- Not cleaning up after themselves (35 per cent)
- Stealing food without asking or replacing it (29 per cent)
- Inviting friends over without asking (28 per cent)
- Not replacing key household items when they finish i.e. toilet roll (24 per cent)
- Hogging the TV (21 per cent)
- Bad bathroom etiquette (20 per cent)
- Not recycling/composting properly (19 per cent)
- Leaving laundry around the house (18 per cent)
- Taking too long in the bathroom (16 per cent)
- Hogging the broadband (16 per cent)
With financial struggles coming up a recurring issue, flatmates may want to try a Money Mentors appointment where they can get impartial financial advice – open to everyone, not just Barclays customers, the virtual appointments can be booked online at www.barclays.co.uk/money-mentors
Zainab Kwaw-Swanzy, Millennial Finance Expert at Barclays, said: “Living with others can be tough – something that lockdown certainly heightened for many people across the UK. With financial struggles being something that is often argued about, our Money Mentors sessions – which offers free, impartial financial advice – may help turn ‘flatmares’ back into flatmates.”
With household arguments evident for many, Barclays has partnered with relationship expert, Jo Barnett, to share advice on how to get back that household harmony.
1. Set house rules:
The great thing about living with housemates is that everyone brings something unique to the house. But this also means that you’re likely to have different ideas on what is and isn’t acceptable at home. The easiest way to ensure the household stays harmonious? Set up house rules that you all agree on. Once you have your bespoke set of rules, be respectful of them and away you go!
Set up a house WhatsApp group that helps you keep on track with the house rules – you can use this to share reminders for bills / household matters – but you can also use it as a place to bond with your housemates… who doesn’t like being sent a funny meme?!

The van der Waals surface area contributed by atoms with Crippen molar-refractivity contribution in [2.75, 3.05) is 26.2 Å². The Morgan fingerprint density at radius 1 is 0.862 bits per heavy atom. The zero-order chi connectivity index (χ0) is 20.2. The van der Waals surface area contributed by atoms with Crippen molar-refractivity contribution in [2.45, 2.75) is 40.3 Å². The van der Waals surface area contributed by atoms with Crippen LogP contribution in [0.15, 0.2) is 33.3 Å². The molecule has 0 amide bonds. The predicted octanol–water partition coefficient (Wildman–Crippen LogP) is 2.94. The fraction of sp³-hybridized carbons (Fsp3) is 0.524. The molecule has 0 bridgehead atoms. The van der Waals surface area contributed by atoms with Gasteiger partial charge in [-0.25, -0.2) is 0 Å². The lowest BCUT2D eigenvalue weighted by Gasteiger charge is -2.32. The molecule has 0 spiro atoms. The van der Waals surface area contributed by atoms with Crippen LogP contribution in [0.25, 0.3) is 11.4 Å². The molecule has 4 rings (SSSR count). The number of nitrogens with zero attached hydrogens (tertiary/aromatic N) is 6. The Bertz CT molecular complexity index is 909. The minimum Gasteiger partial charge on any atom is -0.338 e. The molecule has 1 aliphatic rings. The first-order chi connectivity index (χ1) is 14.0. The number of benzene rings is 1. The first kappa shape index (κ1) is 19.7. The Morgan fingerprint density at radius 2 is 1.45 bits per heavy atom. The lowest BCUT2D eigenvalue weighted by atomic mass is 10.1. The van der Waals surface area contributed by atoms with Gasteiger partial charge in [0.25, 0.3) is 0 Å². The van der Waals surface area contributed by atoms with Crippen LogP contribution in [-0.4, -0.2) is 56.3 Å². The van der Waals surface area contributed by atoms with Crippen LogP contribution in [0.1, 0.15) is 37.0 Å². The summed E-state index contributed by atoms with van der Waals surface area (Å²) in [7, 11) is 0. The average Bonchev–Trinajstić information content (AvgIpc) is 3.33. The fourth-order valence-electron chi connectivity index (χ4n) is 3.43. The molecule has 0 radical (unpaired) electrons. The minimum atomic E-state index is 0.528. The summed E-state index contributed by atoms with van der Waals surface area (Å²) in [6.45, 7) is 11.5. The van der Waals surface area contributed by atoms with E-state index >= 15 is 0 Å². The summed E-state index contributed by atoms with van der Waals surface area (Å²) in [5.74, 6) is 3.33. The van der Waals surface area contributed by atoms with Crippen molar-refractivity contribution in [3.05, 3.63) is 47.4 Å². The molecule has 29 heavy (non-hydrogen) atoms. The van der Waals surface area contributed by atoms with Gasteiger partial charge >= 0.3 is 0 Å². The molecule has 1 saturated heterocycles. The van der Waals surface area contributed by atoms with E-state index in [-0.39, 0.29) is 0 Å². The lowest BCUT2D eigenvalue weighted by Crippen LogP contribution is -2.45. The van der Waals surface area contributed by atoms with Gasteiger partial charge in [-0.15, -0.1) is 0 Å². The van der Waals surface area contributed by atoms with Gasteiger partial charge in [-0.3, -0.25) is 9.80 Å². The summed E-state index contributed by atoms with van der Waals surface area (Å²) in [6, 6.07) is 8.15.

3. Set up a separate kitty and budget ahead:
Budget, budget, budget. Sit down with your housemates, discuss and agree financial household needs, set up a joint account and ask your flatmates to deposit the required funds. Easy right? Well nowadays keeping track of spending is even easier, sign up to the Barclays app and set up a flatmate current account, this way everyone can keep tabs on household spending (yes, even the financially unreliable one!). This way you can see all of the expenses coming out in real time, gas? Tick. Netflix subscription? Tick. New pair of trainers for Nicola? You might want to query that one…
4. Come into the boardroom…
It’s time to learn from Lord Alan Sugar and call a board meeting. Well maybe not quite that formal! Face to face chats as a group really go a long way to relieving pressures and allowing everyone to voice their concerns, as long as they are set up in the right way. You can always disguise one of those ‘house chats’ by ordering in a takeaway and making it part of a wider catch-up.
5. It’s nice to be nice
Take the time to say hello to your housemates when you see them and ask how they are doing; some people could be struggling without you knowing it. That bakery you pass on your run, why not bring back a cake for the house or make a meal once in a while, inviting everyone to sit and talk about things – a small gesture can go a long way!
6. Set up a house cup:
We missed the European Championships this year, those heady summer days in beer gardens following your team were sorely missed. One fun tip would be bringing in your own flat league, award points for food shops, unstacking the dishwasher and cracking out the hoover. We all love a bit of competition (but keep it friendly!)
Jo says, “Maintaining positive relationships is a huge part of our overall happiness – especially with those you see day in, day out, such as your flatmates. There is no question it has been a tough year for everyone – pandemic restrictions and a lack of freedom has meant people have a shorter fuse – and this has been heightened for people living in shared accommodation up and down the country. My simple tips for how to live in household harmony will help keep rows with your roomies at bay.”